A recent work trip brought me to Hokkaido, Japan. Taking a look at Sondehub beforehand, I noticed a few radiosonde launch sites on the island. My work would bring me closest to the Kushiro radiosonde launch site, so maybe if I had some free time I could go watch a launch.
Before leaving for the trip, I contacted Shaun JH1HNB/KJ6VGQ, who was uploading radiosonde data to Sondehub. Shaun lives in Tokyo, and has written some blog posts about his experiences.
On the last day of my recent trip to Fairbanks, Alaska, I finished up work a bit early and headed to the airport to see a radiosonde launch. Looking at satellite imagery before my trip, the launch location has a few buildings so I thought it might be a manually-launched site like Inuvik or Newfoundland.
However, when I arrived, through the fence I saw a Vaisala AS41 autolauncher, just like my local radiosonde launch site across the bay in Oakland, California. No one to talk with this trip.
I arrived just before 3pm local time (2300 UTC), and the autolauncher was beeping away, indicating that the balloon was filling with hydrogen. I set up my mobile radiosonde_auto_rx station ...
Back in October 2021, the excellent team behind Sondehub added several features to the map. They added launch site locations, grabbed from the official NOAA database. Clicking on a particular launch site allowed a user to generate a weeks worth of flight predictions based on the most recent GFS run. Cool!
The red lines on this prediction map of Oakland show the next 14 launches (7 days). As with any prediction of the future, the further out you go the worse the prediction.
Reverse predictions (pdf) were also added, for predicting where a radiosonde was launched from. This feature would have been very helpful when I was trying to find the Monterey Bay launch location.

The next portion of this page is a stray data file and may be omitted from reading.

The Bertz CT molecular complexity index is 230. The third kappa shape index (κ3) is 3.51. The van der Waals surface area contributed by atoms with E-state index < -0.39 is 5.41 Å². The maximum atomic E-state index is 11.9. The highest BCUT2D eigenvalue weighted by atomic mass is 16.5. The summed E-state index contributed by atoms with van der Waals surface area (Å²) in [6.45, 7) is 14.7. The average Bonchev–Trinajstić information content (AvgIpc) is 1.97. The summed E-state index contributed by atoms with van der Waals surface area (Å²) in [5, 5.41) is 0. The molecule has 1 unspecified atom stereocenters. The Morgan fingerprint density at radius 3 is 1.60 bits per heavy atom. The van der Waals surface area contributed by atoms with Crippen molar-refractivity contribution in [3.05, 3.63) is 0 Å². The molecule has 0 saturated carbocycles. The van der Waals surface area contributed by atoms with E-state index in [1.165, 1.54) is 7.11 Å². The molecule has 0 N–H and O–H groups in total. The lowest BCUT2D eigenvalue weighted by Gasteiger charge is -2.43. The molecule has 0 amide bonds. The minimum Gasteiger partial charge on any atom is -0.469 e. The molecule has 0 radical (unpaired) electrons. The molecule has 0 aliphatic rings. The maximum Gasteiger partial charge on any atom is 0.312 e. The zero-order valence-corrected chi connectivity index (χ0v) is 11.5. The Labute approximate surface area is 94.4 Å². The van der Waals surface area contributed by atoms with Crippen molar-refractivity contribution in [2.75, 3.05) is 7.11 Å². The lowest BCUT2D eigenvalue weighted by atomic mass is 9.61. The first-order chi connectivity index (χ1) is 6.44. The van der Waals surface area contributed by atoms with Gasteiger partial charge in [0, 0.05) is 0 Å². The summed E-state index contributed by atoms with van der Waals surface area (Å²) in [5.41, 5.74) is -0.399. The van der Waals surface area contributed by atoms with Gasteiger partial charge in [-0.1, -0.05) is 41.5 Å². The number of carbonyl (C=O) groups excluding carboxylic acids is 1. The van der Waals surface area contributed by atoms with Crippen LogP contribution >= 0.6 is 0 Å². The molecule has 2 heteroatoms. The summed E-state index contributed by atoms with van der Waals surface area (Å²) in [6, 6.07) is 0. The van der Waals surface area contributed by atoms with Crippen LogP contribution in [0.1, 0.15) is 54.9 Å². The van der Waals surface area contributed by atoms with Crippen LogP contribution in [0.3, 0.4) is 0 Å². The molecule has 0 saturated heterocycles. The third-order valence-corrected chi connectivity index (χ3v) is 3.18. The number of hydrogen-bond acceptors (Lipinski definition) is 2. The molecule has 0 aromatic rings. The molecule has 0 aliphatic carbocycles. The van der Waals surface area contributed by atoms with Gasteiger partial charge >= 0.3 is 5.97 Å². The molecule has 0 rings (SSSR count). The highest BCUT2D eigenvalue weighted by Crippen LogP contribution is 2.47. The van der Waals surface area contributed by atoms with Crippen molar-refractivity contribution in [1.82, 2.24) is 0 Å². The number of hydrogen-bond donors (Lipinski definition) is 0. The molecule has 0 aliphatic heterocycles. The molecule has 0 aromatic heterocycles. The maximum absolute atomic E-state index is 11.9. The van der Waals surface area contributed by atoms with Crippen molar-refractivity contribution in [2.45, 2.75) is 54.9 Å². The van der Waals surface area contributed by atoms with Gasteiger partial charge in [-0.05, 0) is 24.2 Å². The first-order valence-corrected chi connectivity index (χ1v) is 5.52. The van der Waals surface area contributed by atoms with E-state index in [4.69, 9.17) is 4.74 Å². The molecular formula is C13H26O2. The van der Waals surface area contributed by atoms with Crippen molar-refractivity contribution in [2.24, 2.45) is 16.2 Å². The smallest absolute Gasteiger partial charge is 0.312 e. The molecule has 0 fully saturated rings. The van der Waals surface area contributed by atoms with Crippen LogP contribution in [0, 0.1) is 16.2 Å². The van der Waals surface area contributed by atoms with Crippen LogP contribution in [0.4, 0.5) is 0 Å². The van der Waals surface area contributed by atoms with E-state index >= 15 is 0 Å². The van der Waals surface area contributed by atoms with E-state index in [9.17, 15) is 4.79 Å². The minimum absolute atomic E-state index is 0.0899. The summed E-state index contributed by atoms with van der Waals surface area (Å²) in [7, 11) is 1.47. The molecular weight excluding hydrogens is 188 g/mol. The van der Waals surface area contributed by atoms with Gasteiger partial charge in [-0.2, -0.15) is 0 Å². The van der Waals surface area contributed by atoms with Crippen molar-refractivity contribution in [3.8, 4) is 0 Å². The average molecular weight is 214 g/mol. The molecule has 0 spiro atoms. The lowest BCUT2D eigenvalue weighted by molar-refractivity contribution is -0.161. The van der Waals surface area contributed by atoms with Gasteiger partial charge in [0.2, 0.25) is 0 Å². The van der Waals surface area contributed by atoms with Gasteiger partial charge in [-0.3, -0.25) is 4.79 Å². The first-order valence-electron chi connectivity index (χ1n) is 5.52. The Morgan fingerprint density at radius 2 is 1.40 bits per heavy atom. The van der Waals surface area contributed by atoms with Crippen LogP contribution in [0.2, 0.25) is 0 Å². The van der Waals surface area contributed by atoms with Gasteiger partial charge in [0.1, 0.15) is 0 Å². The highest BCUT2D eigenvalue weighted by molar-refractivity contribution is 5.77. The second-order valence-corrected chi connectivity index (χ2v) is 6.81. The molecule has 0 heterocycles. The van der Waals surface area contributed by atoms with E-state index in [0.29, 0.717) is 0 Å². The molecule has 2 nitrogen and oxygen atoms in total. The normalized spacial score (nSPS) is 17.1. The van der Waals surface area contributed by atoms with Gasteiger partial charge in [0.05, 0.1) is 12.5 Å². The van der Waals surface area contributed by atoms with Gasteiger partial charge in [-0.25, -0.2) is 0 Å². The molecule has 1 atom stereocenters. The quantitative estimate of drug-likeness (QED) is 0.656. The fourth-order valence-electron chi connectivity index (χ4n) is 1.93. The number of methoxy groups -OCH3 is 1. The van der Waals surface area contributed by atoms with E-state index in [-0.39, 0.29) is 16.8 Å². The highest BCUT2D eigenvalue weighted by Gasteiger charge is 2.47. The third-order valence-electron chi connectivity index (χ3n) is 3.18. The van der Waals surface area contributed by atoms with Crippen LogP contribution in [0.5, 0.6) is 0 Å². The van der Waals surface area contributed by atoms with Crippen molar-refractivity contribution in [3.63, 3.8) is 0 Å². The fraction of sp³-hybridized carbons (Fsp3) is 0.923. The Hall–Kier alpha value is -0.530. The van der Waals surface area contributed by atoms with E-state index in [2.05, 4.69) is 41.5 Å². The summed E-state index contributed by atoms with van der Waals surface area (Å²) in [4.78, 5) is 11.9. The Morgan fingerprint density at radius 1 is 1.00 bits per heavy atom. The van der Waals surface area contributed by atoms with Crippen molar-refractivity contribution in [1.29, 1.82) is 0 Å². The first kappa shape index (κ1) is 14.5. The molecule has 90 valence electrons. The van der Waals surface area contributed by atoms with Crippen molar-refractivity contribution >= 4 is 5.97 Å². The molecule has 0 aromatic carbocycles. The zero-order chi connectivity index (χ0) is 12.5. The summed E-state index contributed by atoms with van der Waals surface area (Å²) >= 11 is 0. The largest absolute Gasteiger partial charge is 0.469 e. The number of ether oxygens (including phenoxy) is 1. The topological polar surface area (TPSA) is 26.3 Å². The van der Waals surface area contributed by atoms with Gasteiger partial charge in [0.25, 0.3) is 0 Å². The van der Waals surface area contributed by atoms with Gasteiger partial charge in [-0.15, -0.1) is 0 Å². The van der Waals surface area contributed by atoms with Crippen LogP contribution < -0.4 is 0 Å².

Now that the pandemic has tapered off a bit, I took another short trip up to Inuvik, NWT. While I was up there, I visited the Environment Canada Weather Station, and participated in a radiosonde launch.
The big news out of Inuvik during this trip was that the road from the airport to the town has been paved! The road is much smoother, and I don't need to worry about windshield cracks every time a big truck passes.
Since my 2016 visit, the site has been upgraded with modern equipment. The old Electrolyser Corporation hydrogen generator was replaced with a Proton Hogen unit, all housed in a modern building with explosion-proof light switches, electrical outlets, etc.
After my talk at Pacificon a few months ago, several people reached out to me about setting up a radiosonde receiving station at their house. They specifically had questions about the antenna and LNA, and after answering the same question a few times I decided to do a post about this topic.
Building a 1/4 wave ground plane antenna is very easy to do. The overall design is simple, with a vertical element surrounded by a ground plane consisting of two or four wires bent down. Here are the dimensions for the VHF/UHF amateur radio bands (from the ARRL Handbook), but these dimensions can be scaled to any frequency.